A physicist who revolutionised modern science

Light Night Leeds 2021 marks the start of a season of events to honour the work and achievements of physicist Sir William Henry Bragg.

As Cavendish Professor of Physics at the University in the early 20th Century, he was involved in research that led to a new branch of science called X-ray crystallography, which has been used in many scientific advances including identifying the way DNA is structured. 

Bragg collaborated on the research with his son Lawrence, who was a student and then a lecturer at the University of Cambridge. Together they developed techniques that enabled scientists to determine the atomic structure of crystalline materials.  

The work was so important that in 1915 the Braggs were jointly awarded the Nobel Prize for Physics. 

The father and son team embodied everything that is good about science. They were curious and creative...

Professor Nora de Leeuw, Executive Dean

As part of Light Night Leeds 2021, which runs across tomorrow and Friday night, an animation made by Dutch Artist Melvin Moti is being projected onto the side of the Bragg Building, a new teaching and research facility for the Faculty of Engineering and Physical Sciences, named after Sir William Henry Bragg. 

The Sir Henry William Bragg building.

The Sir William Henry Bragg building

Titled the Eightfold Dot, the projection shows a turning and transforming crystalline form, and the work has been described as “meditative”.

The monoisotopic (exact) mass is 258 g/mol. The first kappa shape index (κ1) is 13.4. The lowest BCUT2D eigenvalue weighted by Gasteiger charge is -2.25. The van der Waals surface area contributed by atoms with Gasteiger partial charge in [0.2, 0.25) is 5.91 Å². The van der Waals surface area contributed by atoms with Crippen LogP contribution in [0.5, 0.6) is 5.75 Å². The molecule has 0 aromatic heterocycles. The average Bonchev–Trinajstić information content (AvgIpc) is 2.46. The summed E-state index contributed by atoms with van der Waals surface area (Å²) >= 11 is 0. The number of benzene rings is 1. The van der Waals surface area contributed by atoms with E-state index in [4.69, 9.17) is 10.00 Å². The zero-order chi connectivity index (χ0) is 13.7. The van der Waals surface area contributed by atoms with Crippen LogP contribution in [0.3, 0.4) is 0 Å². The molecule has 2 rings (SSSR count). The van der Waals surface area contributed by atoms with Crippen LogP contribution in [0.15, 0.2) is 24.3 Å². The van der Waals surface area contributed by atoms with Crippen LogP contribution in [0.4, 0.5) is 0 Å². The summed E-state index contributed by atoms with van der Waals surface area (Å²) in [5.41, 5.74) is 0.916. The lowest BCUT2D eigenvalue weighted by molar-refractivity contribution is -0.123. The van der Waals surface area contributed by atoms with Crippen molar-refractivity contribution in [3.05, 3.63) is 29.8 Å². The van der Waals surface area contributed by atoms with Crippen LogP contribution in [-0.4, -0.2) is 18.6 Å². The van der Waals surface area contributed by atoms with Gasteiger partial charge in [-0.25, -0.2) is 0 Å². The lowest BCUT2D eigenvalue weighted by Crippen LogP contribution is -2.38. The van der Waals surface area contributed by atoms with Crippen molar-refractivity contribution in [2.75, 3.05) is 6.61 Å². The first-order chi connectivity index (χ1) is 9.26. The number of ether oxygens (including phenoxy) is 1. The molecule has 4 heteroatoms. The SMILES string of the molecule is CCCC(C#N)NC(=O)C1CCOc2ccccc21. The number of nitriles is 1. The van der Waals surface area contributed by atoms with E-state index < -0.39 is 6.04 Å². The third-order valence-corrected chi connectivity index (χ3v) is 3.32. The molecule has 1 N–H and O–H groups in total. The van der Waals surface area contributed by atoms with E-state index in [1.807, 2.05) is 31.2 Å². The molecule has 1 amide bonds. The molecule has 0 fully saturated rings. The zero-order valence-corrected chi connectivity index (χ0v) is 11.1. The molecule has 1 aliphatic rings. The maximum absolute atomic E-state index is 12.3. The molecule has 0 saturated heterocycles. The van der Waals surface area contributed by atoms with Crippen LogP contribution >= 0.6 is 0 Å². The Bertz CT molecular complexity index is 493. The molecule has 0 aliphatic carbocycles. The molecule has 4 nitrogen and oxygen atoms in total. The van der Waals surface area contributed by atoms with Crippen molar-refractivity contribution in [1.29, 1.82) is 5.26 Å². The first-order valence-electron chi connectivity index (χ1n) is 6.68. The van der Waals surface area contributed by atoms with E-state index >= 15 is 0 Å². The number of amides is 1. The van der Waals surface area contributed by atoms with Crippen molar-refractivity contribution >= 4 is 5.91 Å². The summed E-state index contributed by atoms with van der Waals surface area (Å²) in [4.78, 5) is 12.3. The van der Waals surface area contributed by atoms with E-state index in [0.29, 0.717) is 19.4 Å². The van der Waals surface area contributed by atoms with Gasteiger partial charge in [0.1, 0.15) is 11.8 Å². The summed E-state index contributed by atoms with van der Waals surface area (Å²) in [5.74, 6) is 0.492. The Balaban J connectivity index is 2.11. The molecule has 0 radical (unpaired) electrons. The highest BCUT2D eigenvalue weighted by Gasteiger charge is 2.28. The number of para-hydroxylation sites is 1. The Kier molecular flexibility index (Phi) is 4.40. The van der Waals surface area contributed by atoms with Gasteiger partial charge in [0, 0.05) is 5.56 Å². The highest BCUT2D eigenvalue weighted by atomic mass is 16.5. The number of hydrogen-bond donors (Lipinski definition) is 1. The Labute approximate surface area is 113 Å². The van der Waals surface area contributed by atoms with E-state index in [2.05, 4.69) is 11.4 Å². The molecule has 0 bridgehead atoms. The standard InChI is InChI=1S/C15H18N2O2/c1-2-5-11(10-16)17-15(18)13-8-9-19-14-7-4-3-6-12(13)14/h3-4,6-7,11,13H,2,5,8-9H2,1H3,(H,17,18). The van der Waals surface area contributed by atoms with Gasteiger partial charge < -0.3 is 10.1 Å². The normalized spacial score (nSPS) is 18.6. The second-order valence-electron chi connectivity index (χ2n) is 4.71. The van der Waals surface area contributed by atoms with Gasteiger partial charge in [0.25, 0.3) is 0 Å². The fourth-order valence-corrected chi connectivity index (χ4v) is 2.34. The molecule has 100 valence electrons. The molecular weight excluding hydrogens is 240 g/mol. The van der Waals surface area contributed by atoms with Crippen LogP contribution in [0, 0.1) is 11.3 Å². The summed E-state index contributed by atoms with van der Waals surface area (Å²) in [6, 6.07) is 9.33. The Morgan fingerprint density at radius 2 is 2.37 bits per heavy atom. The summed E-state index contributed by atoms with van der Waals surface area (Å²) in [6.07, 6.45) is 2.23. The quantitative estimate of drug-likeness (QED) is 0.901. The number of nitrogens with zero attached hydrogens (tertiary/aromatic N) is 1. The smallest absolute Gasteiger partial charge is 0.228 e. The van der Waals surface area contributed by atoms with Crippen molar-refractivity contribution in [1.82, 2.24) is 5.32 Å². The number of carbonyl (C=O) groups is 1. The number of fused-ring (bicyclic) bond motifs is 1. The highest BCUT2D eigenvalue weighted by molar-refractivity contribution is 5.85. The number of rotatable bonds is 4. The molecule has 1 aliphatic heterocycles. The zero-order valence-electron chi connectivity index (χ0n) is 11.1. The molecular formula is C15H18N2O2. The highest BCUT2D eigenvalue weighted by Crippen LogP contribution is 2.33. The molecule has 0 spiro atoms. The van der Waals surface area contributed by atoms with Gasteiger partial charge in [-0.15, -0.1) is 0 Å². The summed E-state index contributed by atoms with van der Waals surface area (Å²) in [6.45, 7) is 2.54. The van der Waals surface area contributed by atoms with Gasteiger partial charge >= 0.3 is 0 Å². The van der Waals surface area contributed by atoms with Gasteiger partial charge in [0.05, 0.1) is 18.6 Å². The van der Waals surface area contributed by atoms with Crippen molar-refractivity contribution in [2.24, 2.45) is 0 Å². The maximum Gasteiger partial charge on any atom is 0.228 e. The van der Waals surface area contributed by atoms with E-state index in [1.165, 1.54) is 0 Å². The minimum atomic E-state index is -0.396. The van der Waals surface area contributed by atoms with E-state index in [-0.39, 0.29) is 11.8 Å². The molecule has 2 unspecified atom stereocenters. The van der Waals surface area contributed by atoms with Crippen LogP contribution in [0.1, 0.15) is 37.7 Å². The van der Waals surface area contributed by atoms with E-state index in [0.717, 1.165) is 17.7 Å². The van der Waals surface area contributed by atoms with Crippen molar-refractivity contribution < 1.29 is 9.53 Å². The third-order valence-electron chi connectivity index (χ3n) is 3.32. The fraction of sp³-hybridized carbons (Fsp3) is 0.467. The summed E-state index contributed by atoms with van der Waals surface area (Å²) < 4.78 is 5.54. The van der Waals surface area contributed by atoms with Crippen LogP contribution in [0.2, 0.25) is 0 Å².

The artist says the film is about the fourth dimension, a mathematical concept that lies beyond the three-dimensional world we are all familiar with. It was made in 2013 and was influenced by the work of the Braggs. 

Mr Moti said: “The narrative of the film is made of numbers, it’s a mathematical script. The viewer is invited to simple watch the story unfold. I never have a message in my work, it’s up to the viewer to make their own narratives in their minds.” 

Inspired by Bragg 

The Light Night Leeds 2021 projection is the start of the Inspired by Bragg season which will run over the next eight months to celebrate the achievements of the two scientists.  

Sir William Henry Bragg was Cavendish Professor from 1909 to 1915. He and his son Lawrence worked on the use of X-rays to determine the arrangement of atoms within crystals. By then, it had already been discovered that a beam of X-rays would bend or scatter if it passed through a crystal.  

Lawrence proposed an equation known as Bragg’s Law to explain the scattering. The equation enabled them to deduce how the atoms were arranged within the crystal. 

In a workshop at the University of Leeds, they developed and built a scientific instrument called an X-ray spectrometer which was used to measure the way the X-rays scattered. They were able to work out the structures of a range of minerals including rock salt, sodium chloride, and diamond. 

Since those early days of X-ray crystallography, the technique has been used to reveal the structure of the molecules fundamental to life, such as DNA, and has been used in modern medicine to develop new therapies and vaccines. 

Legacy of the Braggs’ research